US viewers would opt for à la carte

TV channelsUS viewers would “strongly prefer” a TV service model where they select, and pay for, only the individual networks they’re most interested in watching, according to new research.

Hub Entertainment Research’s ‘Let’s Get Ready to Bundle’ report found that 53% of US respondents preferred a “pure a la carte approach”, while only 38% said they like the today’s common approach of subscribing to tiers or groupings of networks.

When asked to select from a list of 77 TV content brands – which included broadcast, basic cable, premium networks and the SVOD services Netflix, Hulu and Amazon – the average viewer chose 19 brands for their own bespoke TV bundle. Some 68% chose at least one SVOD service, while the mostoften-chosen TV network was ABC.

When respondents were asked to choose again with an approximate monthly price attached to each network – ranging from US$4-US$7 for broadcast and basic cable networks, US$8-US$10 for premium networks, US$10-US$15 for each SVOD, and US$20-US$25 for sports networks – the average number of channels picked decreased to nine.

In this instance, the average viewer built a bundle worth US$66 per month, 48% chose at least one SVOD service and Netflix was the number one most selected brand.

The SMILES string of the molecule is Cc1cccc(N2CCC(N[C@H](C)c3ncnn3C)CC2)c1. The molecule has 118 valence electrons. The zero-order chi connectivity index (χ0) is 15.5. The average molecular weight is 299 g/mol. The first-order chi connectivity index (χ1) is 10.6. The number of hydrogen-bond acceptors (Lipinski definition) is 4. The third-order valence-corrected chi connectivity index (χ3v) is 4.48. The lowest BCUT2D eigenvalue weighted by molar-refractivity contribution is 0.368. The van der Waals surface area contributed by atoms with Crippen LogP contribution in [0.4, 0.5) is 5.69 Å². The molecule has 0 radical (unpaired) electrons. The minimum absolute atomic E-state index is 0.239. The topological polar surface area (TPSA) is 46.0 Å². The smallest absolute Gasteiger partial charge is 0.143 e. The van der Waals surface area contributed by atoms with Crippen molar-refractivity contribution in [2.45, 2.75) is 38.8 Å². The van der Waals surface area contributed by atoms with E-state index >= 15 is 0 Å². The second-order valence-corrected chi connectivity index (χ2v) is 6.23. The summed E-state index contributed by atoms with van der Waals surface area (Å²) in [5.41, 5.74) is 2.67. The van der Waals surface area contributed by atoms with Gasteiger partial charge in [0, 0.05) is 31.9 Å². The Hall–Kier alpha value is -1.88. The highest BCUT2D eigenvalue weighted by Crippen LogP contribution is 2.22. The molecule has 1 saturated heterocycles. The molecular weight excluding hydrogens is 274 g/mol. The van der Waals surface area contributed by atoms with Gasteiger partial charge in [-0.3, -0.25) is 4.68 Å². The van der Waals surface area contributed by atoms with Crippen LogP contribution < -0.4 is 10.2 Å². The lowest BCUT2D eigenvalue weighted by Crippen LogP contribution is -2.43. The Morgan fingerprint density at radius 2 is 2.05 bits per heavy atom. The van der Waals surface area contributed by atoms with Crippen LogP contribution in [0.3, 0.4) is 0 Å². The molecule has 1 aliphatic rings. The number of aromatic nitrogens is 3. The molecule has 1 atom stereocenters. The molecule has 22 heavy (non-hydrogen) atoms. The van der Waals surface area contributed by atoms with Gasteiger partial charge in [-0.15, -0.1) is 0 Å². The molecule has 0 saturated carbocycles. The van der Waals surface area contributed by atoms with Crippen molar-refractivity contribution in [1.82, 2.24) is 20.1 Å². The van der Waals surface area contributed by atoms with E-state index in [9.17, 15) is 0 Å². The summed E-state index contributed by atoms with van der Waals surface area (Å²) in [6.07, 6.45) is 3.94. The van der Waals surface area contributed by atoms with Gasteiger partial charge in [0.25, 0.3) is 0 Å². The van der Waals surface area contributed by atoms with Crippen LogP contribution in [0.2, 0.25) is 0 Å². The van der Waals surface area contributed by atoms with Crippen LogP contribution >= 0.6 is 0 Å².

“The current bundled-network approach to TV service gives consumers access to a fairly large number of networks they never watch, networks they assume they’re paying for,” said report co-author and Hub Research principal, Peter Fondulas.

“In their mind, paying for something they don’t use is an instant sign of poor value. They instinctively see à la carte as an ideal solution, although in an exercise like this, they see that per-network prices can add up quickly—and severely limit their viewing choices.”

Report co-author, Jon Giegengack, added: “This research underscores what we’ve seen in other studies: it’s not the price of pay TV consumers object to, so much as how much of that price is going to content that they don’t use.”

The report is based on a survey of 1,500 US consumers with broadband who also watch at least five hours of TV per week. The data was collected in January 2017.

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